Christopher X J. Jensen
Associate Professor, Pratt Institute

Evolution beyond adaptation: a critical step for evolutionary theory

Posted 04 Jul 2015 / 0

The July 2015 issue of Trends in Ecology & Evolution features a really important review article entitled “Selection on stability across ecological scales“. The paper embraces the idea that the stability properties of ecological systems dictate the configuration of extant social groups, interacting species pairs, and overall ecological communities. Lev Ginzburg, my Ph.D. advisor, has Read More

A Major Post, Adaptation, Articles, Community Ecology, Ecological Modeling, Ecosystem Ecology, Evolution, Evolutionary Modeling, Macroevolution, Multilevel Selection, Predation, System Stability

Zoonosis, Ebola, and the Elusive Reservoir Host

Posted 24 Jun 2015 / 0

There’s a really interesting article in the upcoming (July 2015) issue of National Geographic entitled “Stalking a Killer“. Using the most recent outbreak of Ebola in West Africa as a case study, the article looks at the nature of a variety of unusual and rare diseases caused by filoviruses. Ebola is not a virus that Read More

A Minor Post, Articles, Belief, Cultural Evolution, Host-Pathogen Evolution, Parasitism, Predation

WmD Episode #00001 has been released!

Posted 17 Jun 2015 / 0

After a long period of planning and shooting and having to shoot again and editing and shooting some more, I finally have released the first episode of WmD’s video blog: You can see this episode in its ‘native habitat’ here. The first season of WmD is dedicated to the “big questions in ecology and evolution“. Read More

A Major Post, Evolution, The WmD Project

Can we resolve the ‘group selection debate’ by focusing on human cooperation?

Posted 12 Jun 2015 / 13

ASEBL Journal “Morality and Selection – How?” This is an interesting article that tries to frame the debate over multilevel selection. Lots of other people have tried to similarly frame this debate, and I am pretty sure that no single prescription is going to resolve the debate. There is a debate about whether we need Read More

A Minor Post, Cooperation, Cultural Evolution, Ethics, Group Selection, Methods, Multilevel Selection, Social Norms, Web

Sabbatical, Sweet Sabbatical

Posted 04 Jun 2015 / 0

It is early June and I am just beginning to settle in to what will be my longest period of unstructured work time since I left graduate school. In the Spring of 2014 I received tenure and in the Fall of 2014 I applied for my first sabbatical. In the coming semester — Fall 2015 Read More

A Major Post, Cultural Evolution, Drones versus Breeders, Higher Education, Pratt Institute, Teaching, The WmD Project

Is the threat of regulation enough to incentivize cooperation from nitrogen polluters?

Posted 01 Jun 2015 / 0

National Public Radio All Things Considered “It’s Raining Nitrogen In A Colorado Park. Farmers Can Help Make It Stop” What I find interesting about this example is how the local nature of this problem creates greater incentives for “voluntary” measures taken by polluters to reduce the impacts of their polluting activities. Because the effects of Read More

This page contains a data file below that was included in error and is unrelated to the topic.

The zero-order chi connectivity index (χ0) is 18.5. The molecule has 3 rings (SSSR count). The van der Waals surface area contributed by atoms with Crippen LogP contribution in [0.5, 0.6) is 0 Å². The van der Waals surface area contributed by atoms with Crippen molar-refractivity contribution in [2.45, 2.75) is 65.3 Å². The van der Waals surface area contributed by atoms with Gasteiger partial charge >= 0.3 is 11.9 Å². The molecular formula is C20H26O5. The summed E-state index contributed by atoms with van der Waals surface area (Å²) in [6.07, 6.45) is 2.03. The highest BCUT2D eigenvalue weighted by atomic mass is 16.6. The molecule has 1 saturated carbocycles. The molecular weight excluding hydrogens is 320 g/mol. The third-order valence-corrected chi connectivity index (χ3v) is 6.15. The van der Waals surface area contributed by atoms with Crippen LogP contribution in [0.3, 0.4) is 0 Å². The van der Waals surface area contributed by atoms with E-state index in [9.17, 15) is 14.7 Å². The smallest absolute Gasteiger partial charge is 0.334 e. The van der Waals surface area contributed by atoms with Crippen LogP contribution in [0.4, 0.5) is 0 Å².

A Minor Post, Cooperation, Environmental Justice, Eutrophication, Political Science, Pollution, Public Policy, Punishment, Reputation, Social Norms

In the end, climate compromise comes down to writing and editing

Posted 01 Jun 2015 / 0

National Public Radio Morning Edition “Editing The Climate Talkers: Punctuation’s Effect On Earth’s Fate” I would suggest that the future of human civilization depends on reaching an international agreement to put a halt to — and partially reverse — anthropogenic climate change. Although the history of climate change agreements is pretty fraught, it does appear Read More

A Minor Post, Climate Change, Cooperation, Law, Political Science, Public Policy, Radio & Podcasts, Social Norms, Survival, Sustainability, Sustainable Energy

The costly nature of wind pollination

Posted 05 May 2015 / 2

It is once again that time of year, the time when trees that rely on wind pollination dump a really absurd amount of pollen into the air. The surfaces of outdoor objects become covered in a layer of yellow dust that is shockingly visible to the naked eye. When it rains, run-off nearly glows yellow Read More

A Minor Post, Adaptation, Behavior, Divergence, Pollination

How stupid professorial attitudes towards Wikipedia are making students less savvy

Posted 03 Mar 2015 / 0

Recently I have come to realize that (too) many professors have a profound disdain for Wikipedia. Although I sometimes encounter this disdain directly, most of the time I see contempt for Wikipedia reflected through my students. These stupid professorial attitudes about Wikipedia tend to cast a pretty unflattering reflection off of their students. It is Read More

A Major Post, Altruism, Cooperation, Cultural Evolution, Information Literacy, Reciprocity, Reputation, Social Norms, Teaching

PCB Bioaccumulation and Polar Bear Penises

Posted 20 Feb 2015 / 0

National Geographic News “Is Pollution Weakening Polar Bears’ Ability to Mate?” This sounds like fodder for a late-night television laugh line, but this is a pretty scary example of how bioaccumulation of toxins can have important conservation consequences. From a conservation perspective, there is nothing worse than a ubiquitous pollutant reducing the ability of a Read More

A Minor Post, Pollution, Sex and Reproduction, Web